December 6, 2017
Just half of UK businesses have the right skills to combat a cyberattack
Only half (50 percent) of UK companies believe they have the right skills to address a cyberattack, despite some high profile cyberattacks this year against the NHS, Uber and Equifax. A lack of cybersecurity skills may be due to a wider skills gaps facing the UK tech industry, claims new research from IT jobs board, CW Jobs. Nearly a third of tech employees reported feeling they were insufficiently trained in coding, cybersecurity and cloud migration. The gaps in employees’ skills is translating to the businesses they work for with 23 percent saying their business is missing programming and cybersecurity skills. A little over half (51 percent) of IT workers said that cybersecurity was included in their training, and almost one in four (23 percent) say they are not confident in handling a cyber security attack. Despite the growing threat and lack of in-house expertise, only half (50 percent) of employers look for cybersecurity skills when recruiting new IT talent. However, despite awareness around the risk of cybersecurity and the lack of preparedness, only 22 percent of employers are currently training their existing staff in cybersecurity.
Three-quarters (75 percent) of employers agree that universities should be responsible for making sure tech employees are equipped with the necessary skills the industry is currently lacking. However, of the graduates entering the tech industry, 38 percent of tech employers believe they are lacking the necessary cybersecurity skills needed.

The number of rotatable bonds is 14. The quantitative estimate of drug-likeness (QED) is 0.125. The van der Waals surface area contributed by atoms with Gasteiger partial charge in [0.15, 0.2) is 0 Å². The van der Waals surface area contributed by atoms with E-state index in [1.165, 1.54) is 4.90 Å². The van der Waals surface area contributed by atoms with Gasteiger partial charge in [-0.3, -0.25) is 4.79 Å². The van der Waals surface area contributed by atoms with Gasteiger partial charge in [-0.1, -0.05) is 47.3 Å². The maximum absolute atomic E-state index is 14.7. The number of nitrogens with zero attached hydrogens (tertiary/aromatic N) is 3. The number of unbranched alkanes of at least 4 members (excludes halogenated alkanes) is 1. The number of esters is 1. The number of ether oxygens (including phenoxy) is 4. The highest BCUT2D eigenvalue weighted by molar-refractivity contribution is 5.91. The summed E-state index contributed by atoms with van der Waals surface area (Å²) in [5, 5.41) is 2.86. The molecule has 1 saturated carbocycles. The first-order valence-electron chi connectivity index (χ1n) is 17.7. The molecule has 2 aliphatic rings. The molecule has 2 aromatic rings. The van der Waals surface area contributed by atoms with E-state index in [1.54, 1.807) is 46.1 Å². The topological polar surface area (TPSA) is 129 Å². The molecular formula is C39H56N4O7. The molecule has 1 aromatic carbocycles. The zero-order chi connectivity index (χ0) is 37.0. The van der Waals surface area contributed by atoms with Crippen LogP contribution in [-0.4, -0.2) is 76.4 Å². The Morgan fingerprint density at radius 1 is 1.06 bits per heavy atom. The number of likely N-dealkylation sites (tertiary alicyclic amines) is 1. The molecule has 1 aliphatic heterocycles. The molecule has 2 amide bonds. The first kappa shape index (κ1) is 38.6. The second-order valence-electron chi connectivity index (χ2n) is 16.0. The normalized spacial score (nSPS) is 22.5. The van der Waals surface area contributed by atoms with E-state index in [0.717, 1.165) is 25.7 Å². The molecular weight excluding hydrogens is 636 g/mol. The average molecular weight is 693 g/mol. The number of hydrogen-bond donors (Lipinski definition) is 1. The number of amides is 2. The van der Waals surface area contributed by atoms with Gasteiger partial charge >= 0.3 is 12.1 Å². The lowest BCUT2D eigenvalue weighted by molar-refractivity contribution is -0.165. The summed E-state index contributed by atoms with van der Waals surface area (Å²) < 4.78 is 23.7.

Of the companies looking to recruit cybersecurity experts, 82 percent are currently struggling to fill these roles, with 30 percent believing this is due to an industry skills gap and 25 percent saying it’s down to being a competitive hiring market for people with these skills.
How to address the cybersecurity skills gap?
Dominic Harvey, Director, CWJobs said: “The government has started taking steps to address the skills gap with plans to treble the number of computer science teachers in schools, introduce a national centre for computing, and boost digital skills with the provision of distance learning courses.”
It is welcome news for tech employers. Prior to these measures being announced, CWJobs found that 65 percent of employers thought the government had not invested enough in training the next generation of tech employees.
Employers are not shirking their responsibilities either, with only 55 percent of those surveyed saying their company has its own training programme for entry-level employees, who are looking to be trained in a new area of their business, and 58 percent of employers are retraining existing staff to address the skills gap.
Dominic Harvey, also added: “It’s really encouraging to see the government listened to the concerns of the tech industry and responded by putting in plans to upskill the next generation of tech employees. This is not only important for the UK to keep pace globally, but so that businesses and organisations can be adequately prepared in the event of a cyber security attack, for instance.
“Now that we have a commitment from Government – and a clearer sense of where the skills are needed in areas like coding and cybersecurity – all parties can make a concerted effort to direct the new resources where they are needed most.”